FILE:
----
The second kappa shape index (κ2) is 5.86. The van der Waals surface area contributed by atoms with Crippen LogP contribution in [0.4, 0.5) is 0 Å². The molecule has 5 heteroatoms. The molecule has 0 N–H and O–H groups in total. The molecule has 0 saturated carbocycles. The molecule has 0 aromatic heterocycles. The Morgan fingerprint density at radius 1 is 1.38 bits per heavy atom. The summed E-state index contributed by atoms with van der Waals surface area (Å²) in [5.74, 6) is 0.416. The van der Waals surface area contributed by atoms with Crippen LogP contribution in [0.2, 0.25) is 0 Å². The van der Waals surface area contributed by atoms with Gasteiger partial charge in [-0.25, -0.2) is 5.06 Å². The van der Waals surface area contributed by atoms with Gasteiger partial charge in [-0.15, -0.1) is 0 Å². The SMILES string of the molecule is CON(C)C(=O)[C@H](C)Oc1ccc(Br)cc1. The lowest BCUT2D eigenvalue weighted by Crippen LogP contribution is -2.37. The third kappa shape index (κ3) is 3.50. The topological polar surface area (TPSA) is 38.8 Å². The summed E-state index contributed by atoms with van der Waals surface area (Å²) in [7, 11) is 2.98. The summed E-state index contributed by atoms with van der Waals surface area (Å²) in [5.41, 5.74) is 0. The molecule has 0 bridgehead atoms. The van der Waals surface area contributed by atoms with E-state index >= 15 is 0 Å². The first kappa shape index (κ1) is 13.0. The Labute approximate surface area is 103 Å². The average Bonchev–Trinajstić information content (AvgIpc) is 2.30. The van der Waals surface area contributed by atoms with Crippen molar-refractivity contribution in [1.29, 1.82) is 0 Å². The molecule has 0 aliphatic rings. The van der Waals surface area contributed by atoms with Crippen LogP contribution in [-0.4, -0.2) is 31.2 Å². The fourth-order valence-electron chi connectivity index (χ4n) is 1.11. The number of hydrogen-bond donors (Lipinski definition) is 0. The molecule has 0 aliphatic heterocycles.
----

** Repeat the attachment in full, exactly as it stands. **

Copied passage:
The second kappa shape index (κ2) is 5.86. The van der Waals surface area contributed by atoms with Crippen LogP contribution in [0.4, 0.5) is 0 Å². The molecule has 5 heteroatoms. The molecule has 0 N–H and O–H groups in total. The molecule has 0 saturated carbocycles. The molecule has 0 aromatic heterocycles. The Morgan fingerprint density at radius 1 is 1.38 bits per heavy atom. The summed E-state index contributed by atoms with van der Waals surface area (Å²) in [5.74, 6) is 0.416. The van der Waals surface area contributed by atoms with Crippen LogP contribution in [0.2, 0.25) is 0 Å². The van der Waals surface area contributed by atoms with Gasteiger partial charge in [-0.25, -0.2) is 5.06 Å². The van der Waals surface area contributed by atoms with Gasteiger partial charge in [-0.15, -0.1) is 0 Å². The SMILES string of the molecule is CON(C)C(=O)[C@H](C)Oc1ccc(Br)cc1. The lowest BCUT2D eigenvalue weighted by Crippen LogP contribution is -2.37. The third kappa shape index (κ3) is 3.50. The topological polar surface area (TPSA) is 38.8 Å². The summed E-state index contributed by atoms with van der Waals surface area (Å²) in [7, 11) is 2.98. The summed E-state index contributed by atoms with van der Waals surface area (Å²) in [5.41, 5.74) is 0. The molecule has 0 bridgehead atoms. The van der Waals surface area contributed by atoms with E-state index >= 15 is 0 Å². The first kappa shape index (κ1) is 13.0. The Labute approximate surface area is 103 Å². The average Bonchev–Trinajstić information content (AvgIpc) is 2.30. The van der Waals surface area contributed by atoms with Crippen molar-refractivity contribution in [1.29, 1.82) is 0 Å². The molecule has 0 aliphatic rings. The van der Waals surface area contributed by atoms with Crippen LogP contribution in [-0.4, -0.2) is 31.2 Å². The fourth-order valence-electron chi connectivity index (χ4n) is 1.11. The number of hydrogen-bond donors (Lipinski definition) is 0. The molecule has 0 aliphatic heterocycles.